Foreclosure firm's party mocks homeowners
Photos from a company Halloween bash spark debate on workplace culture and compassion for people who have lost their homes.
This post comes from Marilyn Lewis at MSN Money.
The mortgage mess is at the center of an Internet scandal that has netizens howling.
New York Times op-ed columnist Joe Nocera published an expose -- "What the costumes reveal" -- of photos that reportedly depict costumes at a Halloween party last year at New York state's biggest foreclosure law firm.
What's so outrageous about that? The bash, Nocera says, was a chance for some staff members to make fun of the troubled homeowners whom they make their living evicting.
Included are six photos that Nocera says were given to him by a former staff member of Buffalo area law firm Steven J. Baum P.C.
Some of the pictures Nocera saw show women -- reportedly Baum staffers -- dressed up as evicted homeowners protesting their foreclosures. One holds a sign reading, "3rd party squatter. I lost my home and I was never served," presumably meaning that she wasn't served legal papers. Her companion grasps a bottle in a brown paper bag.
Satirizing evicted homeowners
Other pictures satirize homeless camps, a foreclosure sale, a row of "foreclosed homes." Nocera writes:
My source told me that not every Baum department used the party to make fun of the troubled homeowners they made their living suing. But some clearly did. The adjective she'd used when she sent them to me -- "appalling" -- struck me as exactly right.
The 39-year-old firm's website says it specializes in "loss mitigation" efforts, including foreclosure, foreclosure alternatives, evictions and lawsuits. The site describes company charitable activities and efforts to keep homeowners in their homes.
Nocera describes Baum as New York's largest foreclosure mill firm, "meaning it represents banks and mortgage servicers as they attempt to foreclose on homeowners and evict them from their homes."
Post continues below.
State and federal government investigations have probed some of Baum's foreclosure tactics, Nocera writes. Homeowner advocate firms accuse it of failing to file documents required for mortgage modifications.
It (Baum) recently agreed to pay $2 million (.pdf file) to resolve an investigation by the Department of Justice into whether the firm had "filed misleading pleadings, affidavits, and mortgage assignments in the state and federal courts in New York." (In the press release announcing the settlement, Baum acknowledged only that "it occasionally made inadvertent errors.")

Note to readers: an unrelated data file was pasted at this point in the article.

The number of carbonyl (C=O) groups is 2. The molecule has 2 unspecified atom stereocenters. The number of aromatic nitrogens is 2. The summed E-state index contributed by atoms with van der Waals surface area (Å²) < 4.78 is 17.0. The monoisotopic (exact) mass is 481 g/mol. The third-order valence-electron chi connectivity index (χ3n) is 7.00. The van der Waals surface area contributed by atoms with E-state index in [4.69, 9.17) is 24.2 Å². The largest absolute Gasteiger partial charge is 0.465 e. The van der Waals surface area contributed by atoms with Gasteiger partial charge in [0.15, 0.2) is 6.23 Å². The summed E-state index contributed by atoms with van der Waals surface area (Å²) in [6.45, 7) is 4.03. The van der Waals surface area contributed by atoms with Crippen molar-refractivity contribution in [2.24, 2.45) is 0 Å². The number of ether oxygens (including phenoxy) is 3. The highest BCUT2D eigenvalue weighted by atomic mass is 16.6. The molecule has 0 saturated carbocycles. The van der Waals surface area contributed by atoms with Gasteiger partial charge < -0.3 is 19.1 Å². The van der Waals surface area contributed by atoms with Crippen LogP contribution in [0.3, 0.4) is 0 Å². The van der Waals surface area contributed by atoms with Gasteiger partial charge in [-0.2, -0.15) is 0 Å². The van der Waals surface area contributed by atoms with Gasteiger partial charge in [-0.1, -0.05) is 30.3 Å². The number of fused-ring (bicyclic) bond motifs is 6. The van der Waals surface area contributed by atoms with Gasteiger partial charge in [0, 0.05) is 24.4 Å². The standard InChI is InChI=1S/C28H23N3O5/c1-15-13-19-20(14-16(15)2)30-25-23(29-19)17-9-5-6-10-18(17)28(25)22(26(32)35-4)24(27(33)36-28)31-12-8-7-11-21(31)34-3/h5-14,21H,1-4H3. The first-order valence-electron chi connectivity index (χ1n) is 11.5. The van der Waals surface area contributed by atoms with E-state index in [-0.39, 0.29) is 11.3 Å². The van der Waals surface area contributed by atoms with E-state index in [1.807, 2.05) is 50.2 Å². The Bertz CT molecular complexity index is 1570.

"There is this really cavalier attitude," Nocera says the source told him. "It doesn't matter that people are going to lose their homes."
Asked for comment, a Baum spokesman sent the Times a statement:
"It has been suggested that some employees dress in ... attire that mocks or attempts to belittle the plight of those who have lost their homes," the statement read. "Nothing could be further from the truth."
Later, though, the company apologized, says The Buffalo News:
The head of the firm, Steven J. Baum, said in a statement to The Buffalo News on Saturday that the photos "obviously were in poor taste."
"On behalf of the firm, I sincerely apologize for what happened last year at our Halloween party," he said.
Not everyone's "appalled"
Not everyone is offended, of course. The Ethics Alarms blog takes issue with the complaints:
Witch costumes show "an appalling lack of compassion" for the victims of the Salem witch trials. Ghosts show disrespect for the dead. Zombies might be taken the wrong way by the handicapped or mentally challenged. PETA members will say that dressing like Shamu celebrates slavery. Halloween costumes among friends and colleagues should be exempt from charges of offensiveness by anyone not invited to the party.
Above The Law charges political correctness, too:
I thought the rule for Halloween costumes was "don't dress like Hitler." But apparently you are also supposed to wear costumes that are nice and compassionate -- or else you might be smacked around in the New York Times.
Times reader "FaithK" takes issue with the Times singling out the women in the photos:
… let us assume they are not strategic decision-makers but rather, perhaps, glued to a headset in a cubicle trudging their way through distasteful work day after day; and, in accordance with the culture around them (and to be honest, most corporate/bureaucratic cultures) self-aggrandizing in their workaday world by assuming themselves somehow better than the disembodied sufferers on the other end of the phone.
"Paper Pusher" writes that she used to work for the Baum firm for $10 an hour to supplement her full-time work in another field.
Sure, there were some cases that I looked at and could feel bad about, but when the majority of the mortgages I saw were over $300,000.00, or even 3 million, it's hard to feel bad for the mortgagor. Especially when I can't even afford to *think* about buying my own house.
Nocera -- who, incidentally, apologized to readers in August for a column comparing Tea Party members to terrorists -- inspired 175 reader responses … and counting. "Outrageous, cruel, obscene, despicable" writes one. "Horrible, horrible people," writes another.
Says reader "Doug Terry":
The contempt of the employees of the Baum law firm probably reflects a desire to distance themselves from what they are doing and to make it appear that it is always the mortgage holder who is at fault. If a lot of money is being made in this process, and the employee is getting a good slice of it, then there is a powerful incentive to bend one's opinions and morality for the firm.
More on MSN Money:
That is a financial Holocaust, and these soulless Nazis laughing over the corpses of the victims should be sent to the gallows.
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